Appellants also brought a variety of constitutional claims. First, they allege that the Board's actions deprived them of property without due process of law. Second, appellants allege that the Board's actions were arbitrary, capricious and confiscatory, violating their substantive due process rights. Finally, they allege that the Board's actions deprived them of equal protection of the laws. All of these claims were brought under 42 U.S.C. § 1983. We address these claims below and find that, for each, appellants fail to present sufficient evidence to survive a motion for summary judgment.
To bring a successful section 1983 action, appellants must establish two elements: (1) the conduct complained of was carried out under color of state law and (2) this conduct deprived appellants of rights, privileges or immunities secured by the Constitution or laws of the United States. See Chiplin Enters. v. City of Lebanon, 712 F.2d 1524, 1526-27 (1st Cir.1983). There is no question that the first requirement is met here, so we proceed to the second element for each of appellants' claims.
First, we address the due process concerns raised by appellants. To establish a due process claim, substantive or procedural, appellants must first establish a property interest. See Bd. of Regents of State Colls. v. Roth, 408 U.S. 564, 569-70, 92 S.Ct. 2701, 33 L.Ed.2d 548 (1972). They contend that because the Board issued three written indications of support for the Hillview Estates project, they had a property interest in the Board's support which triggers due process rights. Appellants also point to the fact that the Board knew they had spent thousands of dollars in continuing to develop the Hillview Estates proposal.
However, the discretionary nature of the Board's act in rescinding its approval negates any entitlement claim asserted by appellants. See Bd. of Regents, 408 U.S. at 577, 92 S.Ct. 2701 (“To have a property interest in a benefit, a person clearly must have more than an abstract need or desire for it. He must have more than a unilateral expectation of it. He must, instead, have a legitimate claim of entitlement to it.”). We have consistently rejected substantive due process claims arising out of disputes between developers and land planning authorities while leaving the door “slightly ajar” for “truly horrendous situations.” Néstor Colón Medina & Sucesores, Inc. v. Custodio, 964 F.2d 32, 45 (1st Cir.1992).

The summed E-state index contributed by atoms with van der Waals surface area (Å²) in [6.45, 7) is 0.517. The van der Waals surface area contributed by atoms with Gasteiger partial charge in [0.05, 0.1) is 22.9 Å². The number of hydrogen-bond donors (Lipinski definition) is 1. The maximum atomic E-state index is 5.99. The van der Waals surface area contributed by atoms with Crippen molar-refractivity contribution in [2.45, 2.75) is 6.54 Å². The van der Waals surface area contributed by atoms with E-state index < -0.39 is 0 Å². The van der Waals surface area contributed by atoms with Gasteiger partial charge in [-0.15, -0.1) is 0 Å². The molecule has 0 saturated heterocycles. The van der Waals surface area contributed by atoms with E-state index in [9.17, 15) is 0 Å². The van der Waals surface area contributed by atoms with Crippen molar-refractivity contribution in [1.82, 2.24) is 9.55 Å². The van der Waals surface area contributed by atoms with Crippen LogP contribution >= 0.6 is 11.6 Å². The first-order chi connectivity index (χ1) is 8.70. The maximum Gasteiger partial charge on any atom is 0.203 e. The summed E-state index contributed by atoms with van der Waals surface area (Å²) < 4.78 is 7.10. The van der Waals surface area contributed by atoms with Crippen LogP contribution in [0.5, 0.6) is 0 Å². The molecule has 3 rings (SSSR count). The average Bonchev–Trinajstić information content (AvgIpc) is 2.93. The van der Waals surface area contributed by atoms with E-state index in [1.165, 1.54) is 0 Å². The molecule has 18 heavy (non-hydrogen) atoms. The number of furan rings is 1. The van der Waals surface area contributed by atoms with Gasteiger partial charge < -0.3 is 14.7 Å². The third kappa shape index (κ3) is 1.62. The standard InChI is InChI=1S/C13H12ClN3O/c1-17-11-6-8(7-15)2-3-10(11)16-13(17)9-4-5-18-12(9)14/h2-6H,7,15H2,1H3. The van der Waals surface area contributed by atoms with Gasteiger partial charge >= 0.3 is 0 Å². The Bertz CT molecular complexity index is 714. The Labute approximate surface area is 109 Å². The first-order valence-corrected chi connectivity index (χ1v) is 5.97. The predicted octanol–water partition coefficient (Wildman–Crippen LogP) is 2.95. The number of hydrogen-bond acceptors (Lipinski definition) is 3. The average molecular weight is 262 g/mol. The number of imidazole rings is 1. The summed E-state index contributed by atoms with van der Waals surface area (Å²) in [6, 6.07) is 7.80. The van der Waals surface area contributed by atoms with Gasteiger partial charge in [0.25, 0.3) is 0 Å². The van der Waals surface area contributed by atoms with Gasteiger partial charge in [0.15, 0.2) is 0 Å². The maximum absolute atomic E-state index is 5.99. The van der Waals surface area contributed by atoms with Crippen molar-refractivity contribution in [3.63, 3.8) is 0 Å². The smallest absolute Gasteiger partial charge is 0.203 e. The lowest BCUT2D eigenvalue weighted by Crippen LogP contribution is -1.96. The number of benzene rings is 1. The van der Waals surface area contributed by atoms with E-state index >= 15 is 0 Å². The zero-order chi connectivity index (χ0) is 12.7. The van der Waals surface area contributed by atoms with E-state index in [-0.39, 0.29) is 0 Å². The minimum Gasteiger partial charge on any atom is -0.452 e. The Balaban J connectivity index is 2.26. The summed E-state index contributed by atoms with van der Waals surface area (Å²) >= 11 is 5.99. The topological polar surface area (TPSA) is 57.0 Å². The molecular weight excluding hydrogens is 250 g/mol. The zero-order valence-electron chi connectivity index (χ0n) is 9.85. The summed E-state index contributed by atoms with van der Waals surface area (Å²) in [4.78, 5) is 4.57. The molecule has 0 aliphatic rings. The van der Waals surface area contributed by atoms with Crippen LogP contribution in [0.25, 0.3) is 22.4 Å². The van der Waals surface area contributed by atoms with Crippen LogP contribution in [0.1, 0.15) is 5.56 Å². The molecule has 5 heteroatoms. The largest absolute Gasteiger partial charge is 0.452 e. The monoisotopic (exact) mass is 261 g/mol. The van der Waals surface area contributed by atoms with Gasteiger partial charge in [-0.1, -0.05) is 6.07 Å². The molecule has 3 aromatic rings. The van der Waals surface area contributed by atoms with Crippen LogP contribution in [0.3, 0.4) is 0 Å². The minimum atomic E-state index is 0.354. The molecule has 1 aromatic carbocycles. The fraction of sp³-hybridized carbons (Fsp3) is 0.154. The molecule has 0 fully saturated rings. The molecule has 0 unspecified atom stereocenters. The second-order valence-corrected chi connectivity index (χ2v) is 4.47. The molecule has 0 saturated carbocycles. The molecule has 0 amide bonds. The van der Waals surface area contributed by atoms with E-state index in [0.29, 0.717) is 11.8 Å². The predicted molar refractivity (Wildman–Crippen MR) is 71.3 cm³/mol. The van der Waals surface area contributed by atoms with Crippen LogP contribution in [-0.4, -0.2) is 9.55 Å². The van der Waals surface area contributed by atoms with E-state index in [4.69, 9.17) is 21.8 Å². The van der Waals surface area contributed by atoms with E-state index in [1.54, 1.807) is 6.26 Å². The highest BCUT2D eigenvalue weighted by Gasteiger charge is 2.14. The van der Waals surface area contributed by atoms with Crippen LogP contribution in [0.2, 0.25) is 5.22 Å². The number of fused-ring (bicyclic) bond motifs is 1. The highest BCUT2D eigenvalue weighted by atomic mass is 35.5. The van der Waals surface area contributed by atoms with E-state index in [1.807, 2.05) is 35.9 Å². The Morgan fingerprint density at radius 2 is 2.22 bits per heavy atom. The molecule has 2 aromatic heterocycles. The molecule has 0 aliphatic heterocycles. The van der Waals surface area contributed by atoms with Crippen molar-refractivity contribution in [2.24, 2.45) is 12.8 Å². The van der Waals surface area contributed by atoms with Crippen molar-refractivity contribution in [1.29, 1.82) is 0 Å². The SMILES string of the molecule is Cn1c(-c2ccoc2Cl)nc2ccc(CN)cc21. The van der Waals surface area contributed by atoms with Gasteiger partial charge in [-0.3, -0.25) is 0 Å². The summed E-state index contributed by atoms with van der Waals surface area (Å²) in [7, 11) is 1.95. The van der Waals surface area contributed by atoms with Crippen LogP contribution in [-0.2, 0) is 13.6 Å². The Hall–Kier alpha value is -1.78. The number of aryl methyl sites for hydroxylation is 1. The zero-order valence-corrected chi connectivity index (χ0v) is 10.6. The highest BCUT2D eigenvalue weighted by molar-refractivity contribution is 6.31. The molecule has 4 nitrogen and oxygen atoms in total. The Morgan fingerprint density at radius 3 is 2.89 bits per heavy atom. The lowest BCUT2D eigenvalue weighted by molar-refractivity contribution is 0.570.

Simply put, appellants cannot demonstrate a property interest in the Board's prior approval of the Hillview Estates project. The record contains nothing but evidence that local approval of LIP projects is entirely discretionary. Additionally, appellants had not even obtained the comprehensive permit which they sought. This simple fact distinguishes their case from that of Acorn Ponds at North Hills v. Inc. Vill. of North Hills, 623 F.Supp. 688 (E.D.N.Y.1985), on which appellants rely. There, a district court distinguished the case where all permits had issued and construction was largely complete from the case where building permits had not been granted. Id. at 692. When a developer has actually constructed a structure with the appropriate permits, the court found that a property right may attach. Id. In contrast, here, there is simply no evidence that appellants would have obtained a comprehensive permit and been allowed to continue with their development, much less begun any construction. Furthermore, any support from the Board and any money expended by appellants would have failed to move the project along had such a permit been denied. Therefore, appellants fall far short of showing any cognizable property interest.
On the substantive due process element, it is true that we have left the door open in truly horrendous situations. See Néstor Colón Medina, 964 F.2d at 45. However, this is not such a case. As discussed above, there is no indication that the Board acted with any discriminatory intent. In fact, the evidence shows only that the Board was legitimately concerned about the impact of this large development on Wakefield.
Because appellants fail to show any property interest and cannot demonstrate that the Board acted improperly in revoking its prior support, the district court properly granted summary judgment to the Board on the due process counts.